The Day I Snagged an Appointment:
Due to the pandemic, their appointments had stopped being released and it was with help of a friend who I met through the online community that advised me that new appointments may be going back on line – at the time mentioned, I logged on at 8am …. nothing 9am …. nothing, then with no warning a block of green appointments appeared maybe 20+
I skipped ahead a month or so as I believed people would be competing for the earlier appointments. Typing as fast as I could, I selected the date, the time, and finally entered the capture……….. success!
I now had an appointment to have my documents reviewed……. great or so I thought.
Once you have your documents apostilled you have to have the English documents translated into Italian. I chose a translator from the approved list on the consulate website. This generally means you start looking at your own documents that you have seen many times in more detail, this is when I noticed there was a discrepancy on my grandfather’s death certificate. My grandfather’s middle name was Giorgio which even my father and aunties where unaware of as since overtime his name had been anglicised into George. This is very common and there are many issues with names like Dominico – Dominic etc. Also, the person who witnessed and signed the death certificate was no longer contactable and without a letter from them this could not be changed.
The General Registry Office:
After contacting the local registry office and being referred to the general registry office I was informed I could apply for a note to be added to the death certificate which is either an AKA, otherwise known or as formally known. These again are sent away with the administration fee and there are no guarantees that they will be approved. I must say, even though they are strict, the staff at my local registration office were great and very helpful. I told them my appointment was approaching and they really helped speed up the process and they even had to go to another town as the documents was so old and kept in another department. Once the document arrived – I resent for translation and awaited my appointment.
The Day Arrived!
On the day of the appointment, I travelled to London and was one of the first in the queue and waited for 2 hours for the doors to open – (the queue can be 200 people long in the space of 20mins).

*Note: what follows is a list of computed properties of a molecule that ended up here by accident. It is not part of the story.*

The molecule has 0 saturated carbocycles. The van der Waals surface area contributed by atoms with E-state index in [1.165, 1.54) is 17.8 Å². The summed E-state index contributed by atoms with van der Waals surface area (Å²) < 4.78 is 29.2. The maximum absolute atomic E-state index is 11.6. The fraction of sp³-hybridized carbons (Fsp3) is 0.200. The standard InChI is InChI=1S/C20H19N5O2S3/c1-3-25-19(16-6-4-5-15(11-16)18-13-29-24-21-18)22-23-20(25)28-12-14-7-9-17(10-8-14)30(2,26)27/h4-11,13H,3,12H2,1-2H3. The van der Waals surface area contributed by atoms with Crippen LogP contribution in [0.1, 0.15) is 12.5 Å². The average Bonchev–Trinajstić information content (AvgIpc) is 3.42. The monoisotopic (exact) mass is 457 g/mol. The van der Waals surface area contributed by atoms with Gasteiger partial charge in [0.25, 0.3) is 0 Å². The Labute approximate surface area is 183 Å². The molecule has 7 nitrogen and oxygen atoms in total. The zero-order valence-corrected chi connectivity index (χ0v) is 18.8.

My confirmation email was checked and I was sent in for security checks before being sent to the office for my appointment. The appointment went straight to business and this is where constant checking of your application pays dividends. The officer went through my documents which were in the correct order of each member of the family this really helps. Everything went well until we got to the discrepancy… I told the officer in advance and she nodded and said I was right to get the note and it was all in order. After that I was relieved and knew the rest would be fine. I was told I would receive a confirmation email saying that I had been recognised as an Italian citizen within a couple of months. After 2 months of waiting and trying to forget about it I received the email! I now had to book another appointment but luckily not through the same system. My appointment was scheduled for another few months away…
The Final Day – Passport Day!
On the day – I went through the same process and arrived at the consulate, waited a couple of hours and was in the first few people to be shown in – I went to the desk, presented my MOD1 form which you can print from the consular website along with the check list and photos needed for the passport. I paid the fee and I was told to take a seat, 20mins later I was handed the Passport and it was over… I walked through the doors, out on to the street and floated past the queue of people in various stages of their own process.
Then I stopped and took a second to look at what had taken me over two years to complete and posted the following picture 🙂